Visiting Antwerp, Belgium, and its Cathedral: a 16th century skyscraper tower looming over the Scheldt river

Flag of Belgium
Flag of Belgium | Source
Antwerp's Cathedral
Antwerp's Cathedral | Source
The Scheldt river at Antwerp
The Scheldt river at Antwerp | Source
Map of Antwerp, around 1598
Map of Antwerp, around 1598 | Source

An unchanged sight for centuries

This remarkable building is a veritable skyscraper, 123 metres tall, from the 16th century. Hundreds of years on, its presence looms conspicuously over the Belgian city of Antwerp, in the Flemish region (Dutch: Vlaams Gewest ) and the adjacent Scheldt River (Dutch: Schelde ).

Some history and features

Remembering that parts of the Cathedral date from the 14th century, one is struck forcibly by just how overwhelming the presence of this church, arguably signifying in part the visible influence of its clergy, must have had on the Medieval onlooker.

The 16th century history of the Cathedral witnessed damage caused for various reasons, whether caused by accident (there was a major fire in 1533) or deliberately, when Protestants in 1566 felt that some of the interior furnishing did not accord with their vision of worship (1).

In 1794, French Revolutionaries caused considerable damage at the Cathedral, in pursuit of their particular vision of secularism.

The Cathedral's architects were a father and son team: Jan Appelmans (1352-1411) and Pieter Appelmans (1373-1434). This partnership was responsible for the main body of the Cathedral, which is in Gothic style.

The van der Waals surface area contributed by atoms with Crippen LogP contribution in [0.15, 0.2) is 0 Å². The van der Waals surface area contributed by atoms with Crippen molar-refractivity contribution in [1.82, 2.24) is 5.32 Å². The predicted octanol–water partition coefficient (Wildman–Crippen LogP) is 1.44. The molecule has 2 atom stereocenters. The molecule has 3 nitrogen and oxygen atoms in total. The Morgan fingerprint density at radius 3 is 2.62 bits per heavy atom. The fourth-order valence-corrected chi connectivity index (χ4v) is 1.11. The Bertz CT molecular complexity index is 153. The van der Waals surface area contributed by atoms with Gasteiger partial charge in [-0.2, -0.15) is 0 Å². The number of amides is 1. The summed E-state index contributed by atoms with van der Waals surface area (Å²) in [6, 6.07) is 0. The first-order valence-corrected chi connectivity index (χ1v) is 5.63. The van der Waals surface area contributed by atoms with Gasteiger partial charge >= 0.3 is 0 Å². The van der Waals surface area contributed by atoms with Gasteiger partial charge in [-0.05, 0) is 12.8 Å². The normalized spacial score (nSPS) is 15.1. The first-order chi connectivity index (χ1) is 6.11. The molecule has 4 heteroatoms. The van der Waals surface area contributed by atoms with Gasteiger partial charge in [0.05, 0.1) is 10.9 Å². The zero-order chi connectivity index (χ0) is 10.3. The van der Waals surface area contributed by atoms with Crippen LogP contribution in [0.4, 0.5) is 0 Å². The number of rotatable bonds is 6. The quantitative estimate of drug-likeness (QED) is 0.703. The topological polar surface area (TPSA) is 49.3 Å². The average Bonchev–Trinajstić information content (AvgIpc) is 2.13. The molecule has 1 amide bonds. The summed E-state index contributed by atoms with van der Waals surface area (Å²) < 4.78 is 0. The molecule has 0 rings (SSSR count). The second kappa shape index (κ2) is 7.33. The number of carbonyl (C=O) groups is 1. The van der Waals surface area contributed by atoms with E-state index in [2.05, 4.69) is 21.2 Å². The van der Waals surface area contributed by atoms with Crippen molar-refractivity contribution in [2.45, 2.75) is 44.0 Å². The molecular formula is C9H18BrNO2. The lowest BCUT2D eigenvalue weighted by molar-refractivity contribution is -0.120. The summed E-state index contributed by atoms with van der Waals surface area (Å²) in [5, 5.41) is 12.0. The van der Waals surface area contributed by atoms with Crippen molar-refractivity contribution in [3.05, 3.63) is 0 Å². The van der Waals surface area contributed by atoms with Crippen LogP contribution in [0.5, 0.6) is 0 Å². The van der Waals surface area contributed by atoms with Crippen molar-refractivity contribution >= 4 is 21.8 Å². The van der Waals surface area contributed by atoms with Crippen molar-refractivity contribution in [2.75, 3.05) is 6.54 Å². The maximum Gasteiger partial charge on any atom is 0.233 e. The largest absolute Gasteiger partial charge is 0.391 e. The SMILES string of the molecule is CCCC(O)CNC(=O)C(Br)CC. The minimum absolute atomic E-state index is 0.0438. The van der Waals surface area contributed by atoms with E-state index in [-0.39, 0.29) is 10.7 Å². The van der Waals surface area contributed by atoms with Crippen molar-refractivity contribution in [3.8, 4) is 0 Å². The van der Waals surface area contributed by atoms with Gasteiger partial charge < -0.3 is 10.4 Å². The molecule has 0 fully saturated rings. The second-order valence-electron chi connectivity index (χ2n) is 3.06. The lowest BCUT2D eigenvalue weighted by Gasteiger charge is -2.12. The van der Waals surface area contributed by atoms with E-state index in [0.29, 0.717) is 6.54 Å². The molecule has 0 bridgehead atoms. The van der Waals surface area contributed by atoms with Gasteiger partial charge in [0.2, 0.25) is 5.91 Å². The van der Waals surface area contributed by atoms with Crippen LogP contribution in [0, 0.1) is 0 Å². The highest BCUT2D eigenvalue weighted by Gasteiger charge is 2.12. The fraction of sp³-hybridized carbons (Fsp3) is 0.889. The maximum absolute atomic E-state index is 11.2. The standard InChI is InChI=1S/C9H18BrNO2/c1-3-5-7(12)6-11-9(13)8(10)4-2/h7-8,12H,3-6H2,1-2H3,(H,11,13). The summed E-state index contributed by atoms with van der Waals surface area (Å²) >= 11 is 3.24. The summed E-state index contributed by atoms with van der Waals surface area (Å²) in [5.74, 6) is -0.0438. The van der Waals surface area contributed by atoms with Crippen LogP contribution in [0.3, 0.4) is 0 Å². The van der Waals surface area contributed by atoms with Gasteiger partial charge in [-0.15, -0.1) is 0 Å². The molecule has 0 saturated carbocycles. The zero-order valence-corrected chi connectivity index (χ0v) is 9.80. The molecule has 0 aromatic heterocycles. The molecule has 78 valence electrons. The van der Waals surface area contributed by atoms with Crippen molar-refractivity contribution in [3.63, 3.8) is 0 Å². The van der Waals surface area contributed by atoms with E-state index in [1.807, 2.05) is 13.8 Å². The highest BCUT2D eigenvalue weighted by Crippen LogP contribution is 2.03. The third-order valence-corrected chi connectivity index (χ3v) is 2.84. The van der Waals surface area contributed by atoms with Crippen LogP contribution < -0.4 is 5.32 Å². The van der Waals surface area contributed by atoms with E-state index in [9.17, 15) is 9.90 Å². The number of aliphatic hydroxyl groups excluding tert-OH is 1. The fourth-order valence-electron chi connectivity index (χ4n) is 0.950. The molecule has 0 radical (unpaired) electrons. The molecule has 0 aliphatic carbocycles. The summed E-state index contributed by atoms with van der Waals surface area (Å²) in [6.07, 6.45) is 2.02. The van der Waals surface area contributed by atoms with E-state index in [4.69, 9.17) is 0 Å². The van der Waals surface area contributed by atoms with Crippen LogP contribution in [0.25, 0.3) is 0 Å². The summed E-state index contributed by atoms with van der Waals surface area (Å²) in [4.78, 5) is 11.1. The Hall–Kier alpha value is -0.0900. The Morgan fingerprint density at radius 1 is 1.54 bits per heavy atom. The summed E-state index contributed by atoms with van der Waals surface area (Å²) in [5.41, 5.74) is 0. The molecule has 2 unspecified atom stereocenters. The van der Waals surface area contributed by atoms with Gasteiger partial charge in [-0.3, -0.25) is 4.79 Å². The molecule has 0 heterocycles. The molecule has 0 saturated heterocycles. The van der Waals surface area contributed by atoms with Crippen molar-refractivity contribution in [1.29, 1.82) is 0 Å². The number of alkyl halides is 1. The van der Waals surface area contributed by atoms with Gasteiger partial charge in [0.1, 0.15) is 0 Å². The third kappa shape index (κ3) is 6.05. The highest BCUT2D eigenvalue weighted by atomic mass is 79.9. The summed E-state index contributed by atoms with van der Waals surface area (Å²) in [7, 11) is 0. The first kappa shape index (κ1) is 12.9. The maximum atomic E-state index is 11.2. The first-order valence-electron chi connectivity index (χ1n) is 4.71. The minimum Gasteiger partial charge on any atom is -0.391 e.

One tower, or two?

The tower of the Cathedral was completed in 1521, Originally there were to have been two, twin towers.

The pinnacle of the tower may be clearly seen far over the western side of the Scheldt river.

Note

(1) It might be added also that, in 16th century, Flanders Protestants themselves were sometimes also subject to extremely rigorous opposition.

Also worth seeing

Antwerp itself, the City Hall (Dutch: Stadhuis ), with the statue of Brabo in front of it in the Grote Markt , is a visitor attraction, as is the Plantin Museum, tracing the history of printing. The Steen castle attracts many visitors.

Brussels (distance: 45 kilometres) has numerous visitor attractions; a few of these include: the Royal Palace and BELvue museum; the Grand' Place, St. Michael's Cathedral; the Erasmus House Museum, Anderlecht.

Eindhoven , The Netherlands (distance: 92 kilometres) has the well appointed DAF automotive museum.

...

How to get there: Brussels Airlines flies from New York to Brussels Airport (Brussel Nationaal / Bruxelles-National ), from where car rental is available. The Belgian railroad company NMBS / SNCB maintains a frequent service between Brussels and Antwerp. Some facilities may be withdrawn, without notice. You are advised to check with the airline or your travel agent for up to date information.

MJFenn is an independent travel writer based in Ontario, Canada.


More by this Author


Comments

No comments yet.

    Sign in or sign up and post using a HubPages Network account.

    0 of 8192 characters used
    Post Comment

    No HTML is allowed in comments, but URLs will be hyperlinked. Comments are not for promoting your articles or other sites.


    Click to Rate This Article
    working